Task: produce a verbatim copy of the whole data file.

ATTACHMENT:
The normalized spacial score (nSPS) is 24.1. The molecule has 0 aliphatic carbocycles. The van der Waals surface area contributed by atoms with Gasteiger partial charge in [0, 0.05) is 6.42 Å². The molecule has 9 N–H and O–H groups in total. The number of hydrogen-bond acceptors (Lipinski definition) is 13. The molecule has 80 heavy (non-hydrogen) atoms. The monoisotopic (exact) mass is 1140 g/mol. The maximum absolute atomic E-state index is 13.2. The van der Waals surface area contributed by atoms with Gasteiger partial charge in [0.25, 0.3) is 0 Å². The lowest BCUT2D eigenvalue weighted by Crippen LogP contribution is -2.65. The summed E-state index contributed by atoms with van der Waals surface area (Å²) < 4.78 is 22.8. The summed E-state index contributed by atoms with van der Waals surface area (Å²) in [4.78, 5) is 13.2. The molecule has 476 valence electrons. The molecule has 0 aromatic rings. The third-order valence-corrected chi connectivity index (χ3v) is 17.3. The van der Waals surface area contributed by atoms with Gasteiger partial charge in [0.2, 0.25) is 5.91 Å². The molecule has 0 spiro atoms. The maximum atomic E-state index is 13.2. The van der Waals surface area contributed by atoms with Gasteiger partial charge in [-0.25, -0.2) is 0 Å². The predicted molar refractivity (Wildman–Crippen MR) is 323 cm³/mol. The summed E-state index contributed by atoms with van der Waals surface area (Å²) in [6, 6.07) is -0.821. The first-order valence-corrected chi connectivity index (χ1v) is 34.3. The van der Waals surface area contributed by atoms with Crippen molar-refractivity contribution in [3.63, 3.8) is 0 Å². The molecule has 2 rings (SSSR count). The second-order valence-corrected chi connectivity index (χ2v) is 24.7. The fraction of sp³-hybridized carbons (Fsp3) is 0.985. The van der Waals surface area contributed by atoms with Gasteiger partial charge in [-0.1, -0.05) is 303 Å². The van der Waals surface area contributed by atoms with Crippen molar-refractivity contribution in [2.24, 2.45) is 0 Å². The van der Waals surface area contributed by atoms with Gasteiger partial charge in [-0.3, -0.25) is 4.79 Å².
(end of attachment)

The normalized spacial score (nSPS) is 24.1. The molecule has 0 aliphatic carbocycles. The van der Waals surface area contributed by atoms with Gasteiger partial charge in [0, 0.05) is 6.42 Å². The molecule has 9 N–H and O–H groups in total. The number of hydrogen-bond acceptors (Lipinski definition) is 13. The molecule has 80 heavy (non-hydrogen) atoms. The monoisotopic (exact) mass is 1140 g/mol. The maximum absolute atomic E-state index is 13.2. The van der Waals surface area contributed by atoms with Gasteiger partial charge in [0.25, 0.3) is 0 Å². The lowest BCUT2D eigenvalue weighted by Crippen LogP contribution is -2.65. The summed E-state index contributed by atoms with van der Waals surface area (Å²) < 4.78 is 22.8. The summed E-state index contributed by atoms with van der Waals surface area (Å²) in [4.78, 5) is 13.2. The molecule has 476 valence electrons. The molecule has 0 aromatic rings. The third-order valence-corrected chi connectivity index (χ3v) is 17.3. The van der Waals surface area contributed by atoms with Gasteiger partial charge in [0.2, 0.25) is 5.91 Å². The molecule has 0 spiro atoms. The maximum atomic E-state index is 13.2. The van der Waals surface area contributed by atoms with Gasteiger partial charge in [-0.25, -0.2) is 0 Å². The predicted molar refractivity (Wildman–Crippen MR) is 323 cm³/mol. The summed E-state index contributed by atoms with van der Waals surface area (Å²) in [6, 6.07) is -0.821. The first-order valence-corrected chi connectivity index (χ1v) is 34.3. The van der Waals surface area contributed by atoms with Crippen molar-refractivity contribution in [3.63, 3.8) is 0 Å². The molecule has 2 rings (SSSR count). The second-order valence-corrected chi connectivity index (χ2v) is 24.7. The fraction of sp³-hybridized carbons (Fsp3) is 0.985. The van der Waals surface area contributed by atoms with Gasteiger partial charge in [-0.1, -0.05) is 303 Å². The van der Waals surface area contributed by atoms with Crippen molar-refractivity contribution in [2.24, 2.45) is 0 Å². The van der Waals surface area contributed by atoms with Gasteiger partial charge in [-0.3, -0.25) is 4.79 Å².